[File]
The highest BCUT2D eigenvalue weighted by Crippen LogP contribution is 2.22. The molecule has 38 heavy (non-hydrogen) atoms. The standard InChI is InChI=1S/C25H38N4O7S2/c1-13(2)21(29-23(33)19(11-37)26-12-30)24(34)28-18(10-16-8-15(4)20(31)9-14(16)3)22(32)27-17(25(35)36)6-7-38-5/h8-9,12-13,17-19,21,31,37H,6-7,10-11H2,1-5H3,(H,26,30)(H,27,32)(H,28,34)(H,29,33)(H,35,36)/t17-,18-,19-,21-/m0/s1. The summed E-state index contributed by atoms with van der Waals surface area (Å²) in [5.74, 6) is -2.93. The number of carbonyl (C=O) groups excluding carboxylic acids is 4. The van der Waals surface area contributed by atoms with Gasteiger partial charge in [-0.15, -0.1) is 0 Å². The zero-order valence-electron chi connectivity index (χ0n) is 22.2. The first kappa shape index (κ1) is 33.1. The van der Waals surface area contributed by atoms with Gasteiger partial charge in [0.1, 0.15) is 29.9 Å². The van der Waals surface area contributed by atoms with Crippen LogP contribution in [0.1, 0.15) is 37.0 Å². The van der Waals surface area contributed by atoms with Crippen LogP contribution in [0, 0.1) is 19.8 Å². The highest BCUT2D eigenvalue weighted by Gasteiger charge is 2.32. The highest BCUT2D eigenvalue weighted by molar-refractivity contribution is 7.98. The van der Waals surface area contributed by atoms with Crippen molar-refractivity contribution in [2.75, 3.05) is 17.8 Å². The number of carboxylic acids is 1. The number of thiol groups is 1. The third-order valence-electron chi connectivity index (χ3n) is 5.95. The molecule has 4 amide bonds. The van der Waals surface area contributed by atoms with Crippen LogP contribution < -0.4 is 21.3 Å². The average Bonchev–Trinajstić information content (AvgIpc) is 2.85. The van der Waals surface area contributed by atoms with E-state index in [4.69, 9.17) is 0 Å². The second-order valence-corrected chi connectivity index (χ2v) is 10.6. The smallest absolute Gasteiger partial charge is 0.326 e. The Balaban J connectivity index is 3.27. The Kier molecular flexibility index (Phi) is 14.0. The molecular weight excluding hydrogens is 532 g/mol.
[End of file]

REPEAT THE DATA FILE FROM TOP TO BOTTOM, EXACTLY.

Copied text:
The highest BCUT2D eigenvalue weighted by Crippen LogP contribution is 2.22. The molecule has 38 heavy (non-hydrogen) atoms. The standard InChI is InChI=1S/C25H38N4O7S2/c1-13(2)21(29-23(33)19(11-37)26-12-30)24(34)28-18(10-16-8-15(4)20(31)9-14(16)3)22(32)27-17(25(35)36)6-7-38-5/h8-9,12-13,17-19,21,31,37H,6-7,10-11H2,1-5H3,(H,26,30)(H,27,32)(H,28,34)(H,29,33)(H,35,36)/t17-,18-,19-,21-/m0/s1. The summed E-state index contributed by atoms with van der Waals surface area (Å²) in [5.74, 6) is -2.93. The number of carbonyl (C=O) groups excluding carboxylic acids is 4. The van der Waals surface area contributed by atoms with Gasteiger partial charge in [-0.15, -0.1) is 0 Å². The zero-order valence-electron chi connectivity index (χ0n) is 22.2. The first kappa shape index (κ1) is 33.1. The van der Waals surface area contributed by atoms with Gasteiger partial charge in [0.1, 0.15) is 29.9 Å². The van der Waals surface area contributed by atoms with Crippen LogP contribution in [0.1, 0.15) is 37.0 Å². The van der Waals surface area contributed by atoms with Crippen LogP contribution in [0, 0.1) is 19.8 Å². The highest BCUT2D eigenvalue weighted by Gasteiger charge is 2.32. The highest BCUT2D eigenvalue weighted by molar-refractivity contribution is 7.98. The van der Waals surface area contributed by atoms with Crippen molar-refractivity contribution in [2.75, 3.05) is 17.8 Å². The number of carboxylic acids is 1. The number of thiol groups is 1. The third-order valence-electron chi connectivity index (χ3n) is 5.95. The molecule has 4 amide bonds. The van der Waals surface area contributed by atoms with Crippen LogP contribution < -0.4 is 21.3 Å². The average Bonchev–Trinajstić information content (AvgIpc) is 2.85. The van der Waals surface area contributed by atoms with E-state index in [4.69, 9.17) is 0 Å². The second-order valence-corrected chi connectivity index (χ2v) is 10.6. The smallest absolute Gasteiger partial charge is 0.326 e. The Balaban J connectivity index is 3.27. The Kier molecular flexibility index (Phi) is 14.0. The molecular weight excluding hydrogens is 532 g/mol.